This week was a whirlwind of packing, working, and moving out of the cabin we’ve lived in for the past 6 years. It was so many changes, rapidly, that my brain is just starting to catch up to where we are. Here in the big, airy terminal at Sea-Tac airport, a pianist plays calm holiday music and a clown cycles through every 30 minutes or so with a new trick—first unicycling, then sneaking up on unsuspecting people with a remote control shark balloon, and just now walking past with four legs, asking guests to report to TSA if they see anything suspicious. The different-ness of this place and a couple cups of coffee to wake up are allowing it all to sink in: we have left Fairbanks behind and have started our travels.
Amid all the bustle of leaving town, we set aside half the day Friday to visit to our friend River Mike. Though Mike is one of our best friends in Alaska and very curious about our travels, he will not be following this blog because he lives in an 8x12 ft. canvas wall tent far from other people and from modern technology. His camp sits on a low bluff overlooking a pond, a couple miles and across a river from the nearest road. A trip to Mike’s place is always a journey into a different reality and perspective on life…”my world” as Mike calls it.
|View down towards Mike's camp (Photo by River Mike)|
Our trip to Mike’s was practical—our German shepherd, Loki, is living with Mike while we travel and we needed to bring him out there. But the trip was also an opportunity to get out in the quiet woods just covered by a foot of fresh snow, and a chance to get send-off blessings from Mike whose perspective on life we really respect.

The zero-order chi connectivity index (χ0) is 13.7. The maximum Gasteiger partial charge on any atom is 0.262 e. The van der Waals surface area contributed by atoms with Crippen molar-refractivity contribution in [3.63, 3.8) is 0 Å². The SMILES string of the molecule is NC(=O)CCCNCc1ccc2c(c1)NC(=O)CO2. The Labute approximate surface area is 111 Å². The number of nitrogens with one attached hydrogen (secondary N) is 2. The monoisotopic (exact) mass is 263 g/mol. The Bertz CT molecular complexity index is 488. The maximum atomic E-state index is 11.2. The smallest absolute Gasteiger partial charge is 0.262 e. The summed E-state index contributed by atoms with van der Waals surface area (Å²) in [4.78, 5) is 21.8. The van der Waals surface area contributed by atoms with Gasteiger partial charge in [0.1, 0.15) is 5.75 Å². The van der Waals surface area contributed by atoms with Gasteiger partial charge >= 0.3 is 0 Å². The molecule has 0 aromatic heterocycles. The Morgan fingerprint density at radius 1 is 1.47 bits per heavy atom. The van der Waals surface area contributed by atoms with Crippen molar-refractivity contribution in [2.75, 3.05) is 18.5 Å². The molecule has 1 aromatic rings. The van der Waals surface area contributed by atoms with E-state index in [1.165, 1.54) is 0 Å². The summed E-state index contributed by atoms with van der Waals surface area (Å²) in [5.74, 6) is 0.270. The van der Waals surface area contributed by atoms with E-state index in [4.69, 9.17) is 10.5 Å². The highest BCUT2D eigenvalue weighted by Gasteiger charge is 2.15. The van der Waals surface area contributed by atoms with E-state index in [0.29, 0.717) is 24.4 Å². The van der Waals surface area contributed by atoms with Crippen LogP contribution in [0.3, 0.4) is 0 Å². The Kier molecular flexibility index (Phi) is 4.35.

Several weekends ago we supplied Mike with 600 pounds of kibble and 200 pounds of frozen meat that will keep Loki and Mike’s dog Maddy well fed. The next weekend, after a whole day of shopping, we loaded the Toyota Pickup with human food and supplies for Mike for the next half a year. On this Friday’s trip, it was just us and the dogs. We snowshoed slowly through the deep snow, the dogs bounding through drifts up to their armpits. Once at Mike’s we sat in his warm tent drinking cocoa and snacking. Pleased with his massive food stores from the recent shopping trip, Mike had laid out a whole selection of junk food snacks for us to choose from. The visit was short but it was the beginning of this mental transition away from work and a permanent home for a while. “You’re completely free now. So many people want to do what you’re doing, but they never end up doing it”, Mike told us as prepared to leave. It’s a feeling Mike understands well, having decided years ago to live unencumbered by work and material possessions, living a simple life centered around hauling firewood, making art from things he finds in the woods, and plenty of time to kick back and think up all kinds of creative business schemes that he likes to encourage Markus to pursue.
|River Mike happy with his resupply for the next 6 months|
Leaving was hard. Loki loves life out at Mike’s camp and will be really happy there, but he howled as we walked down the trail without him. Chhiri followed reluctantly behind us, not happy with the fact that our little pack was splitting up, and at one point she decided to turn around and go back to join Loki, so we had to hike back to Mike’s camp to get her and put her on a leash for the hike out. We stopped at Windy Creek Kennel on our way back into town to drop off Chhiri. She is always happy to go back to her first home, where she was an Iditarod race dog for her younger years. She’s 12 now and had it pretty well figured out that we were going to leave her there. She jumped out of the truck, made a quick tour of the dog yard to say her hellos to the howling, leaping sled dogs there, then settled calmly on the porch of the cabin and watched us drive away.
|Loki and Chhiri in the snow|
We want to say a big thanks to River Mike, to Ken and Gwen at Windy Creek, and to all our friends who helped us get out of town this week, from storing our cars and possessions to helping us pack and finishing up end of the semester work. Fairbanks is an awesome community and it feels strange to leave. But we are excited to be “completely free” these next few months and hope you will enjoy following our adventures on this blog.
- Karen and Markus